A day in the life
Steele would meet each morning with a base support group, including the base commander, to discuss security concerns or incidents that occurred around Kabul during the night.
He’d see patients until noon, have lunch, then see patients until 4 p.m. Afterward, Steele would workout, read or hang out and have “espresso with my Italian major buddy,” he said laughing.
Friday nights were marked by what Steele called “a special meal” of steak and lobster, although U.S. military personnel were not allowed to drink alcohol.
Steele described moving on-and-off the base as a nerve-wracking experience. Because of the necessary checks for improvised explosive devices, a 10-mile drive could take 10 minutes or it could take almost an hour.
“If I had to go to the hospital for a meeting, I was the package that the convoy would be delivering,” he said. “I would meet the convoy — there would be three, up-armored vans — they’d all be young Army guys trained in the convoy ops and they would give me a brief before they left, ‘OK, put your helmet on, load your rifle ... sir, if you see anything suspicious, call it out,’ and the minute we got out of the base, everything looked suspicious.
“There’s bicycles trying to cut through, people cutting across the street ... There are no rules on the road. Everything looked suspicious. I just shut up.”
A doctor of osteopathic medicine, Steele is part of Eisenhower’s Primary Care 365 group and works out of the Argyros Health Center in La Quinta.
Steele credited Eisenhower and his family for providing the support he needed during what was his longest absence from his home.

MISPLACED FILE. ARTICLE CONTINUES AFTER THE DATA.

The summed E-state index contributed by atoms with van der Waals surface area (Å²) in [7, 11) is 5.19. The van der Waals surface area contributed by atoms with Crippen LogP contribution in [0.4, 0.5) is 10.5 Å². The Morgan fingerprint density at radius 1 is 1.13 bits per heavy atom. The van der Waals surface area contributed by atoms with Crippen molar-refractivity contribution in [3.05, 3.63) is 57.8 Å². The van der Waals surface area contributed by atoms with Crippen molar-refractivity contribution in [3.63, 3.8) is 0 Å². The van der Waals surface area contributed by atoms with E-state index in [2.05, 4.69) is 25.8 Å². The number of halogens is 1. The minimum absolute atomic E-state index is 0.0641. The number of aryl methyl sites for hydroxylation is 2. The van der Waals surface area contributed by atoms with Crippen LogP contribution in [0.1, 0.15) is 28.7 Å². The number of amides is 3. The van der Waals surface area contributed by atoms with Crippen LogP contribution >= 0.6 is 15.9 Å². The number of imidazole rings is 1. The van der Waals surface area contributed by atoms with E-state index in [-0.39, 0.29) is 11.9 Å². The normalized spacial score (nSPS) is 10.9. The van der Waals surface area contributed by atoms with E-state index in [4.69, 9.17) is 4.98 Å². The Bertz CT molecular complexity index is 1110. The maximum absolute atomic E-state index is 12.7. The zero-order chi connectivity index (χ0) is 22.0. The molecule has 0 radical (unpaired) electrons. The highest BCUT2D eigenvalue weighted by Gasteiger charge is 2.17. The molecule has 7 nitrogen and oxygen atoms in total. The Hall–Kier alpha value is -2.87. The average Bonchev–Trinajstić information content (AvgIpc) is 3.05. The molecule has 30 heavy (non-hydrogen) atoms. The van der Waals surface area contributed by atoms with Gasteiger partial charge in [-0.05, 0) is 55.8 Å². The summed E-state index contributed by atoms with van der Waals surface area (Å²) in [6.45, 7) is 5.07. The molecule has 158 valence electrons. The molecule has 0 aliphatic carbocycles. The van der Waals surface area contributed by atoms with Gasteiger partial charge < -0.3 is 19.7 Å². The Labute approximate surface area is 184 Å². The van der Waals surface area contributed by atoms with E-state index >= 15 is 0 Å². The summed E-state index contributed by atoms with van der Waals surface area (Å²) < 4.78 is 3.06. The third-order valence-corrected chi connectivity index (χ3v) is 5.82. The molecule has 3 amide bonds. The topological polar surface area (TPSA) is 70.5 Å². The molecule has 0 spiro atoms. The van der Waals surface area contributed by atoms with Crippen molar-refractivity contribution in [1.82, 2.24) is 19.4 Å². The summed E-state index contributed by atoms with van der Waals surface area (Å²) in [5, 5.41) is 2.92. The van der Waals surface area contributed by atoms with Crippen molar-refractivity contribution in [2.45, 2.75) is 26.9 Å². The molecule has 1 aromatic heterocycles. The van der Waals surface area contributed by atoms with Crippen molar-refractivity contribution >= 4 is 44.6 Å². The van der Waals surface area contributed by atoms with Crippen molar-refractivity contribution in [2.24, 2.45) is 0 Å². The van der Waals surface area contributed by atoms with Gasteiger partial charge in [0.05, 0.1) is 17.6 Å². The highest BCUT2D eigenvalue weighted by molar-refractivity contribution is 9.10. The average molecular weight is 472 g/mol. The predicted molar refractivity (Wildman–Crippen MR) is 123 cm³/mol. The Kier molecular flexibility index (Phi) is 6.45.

The family used the iPhone’s Facetime feature to communicate, where wife Lynanne “would recap the trials and tribulations of home life.”
“I always dreamt about taking my daughter to college and I missed that,” he said of daughter Elle, now a freshman at Indiana University.
His son, Alec is a junior at La Quinta High School.
Steele went into the U.S. Navy after graduating from medical school in 1986, and served as a flight surgeon, taking care of pilots and air crews, until 1990.
“I really enjoyed my time — I got out because it wasn’t part of my life plan — but it was so much fun I stayed in the reserves.”
He was activated in 2003, at the start of the Iraq War, and assigned to Marine Corps Base Camp Pendleton.
“They took all the active duty doctors and sent them to Iraq and back-filled with reservists,” he said.
Steele, 55, said he’ll retire from the reserves when he turns 59, but for now, he’s enjoying his time in uniform.
“It was a really neat, multicultural experience with all of these countries and the people. This mission was really neat. It’s the NATO mission to try to help Afghanistan become an independent country and a successful national government.”
Thank you to The Desert Sun and reporter Denise Goolsby for permission to reprint this article "Doctor returns to Coachella Valley from tour of duty in Afghanistan" which published on February 3, 2014.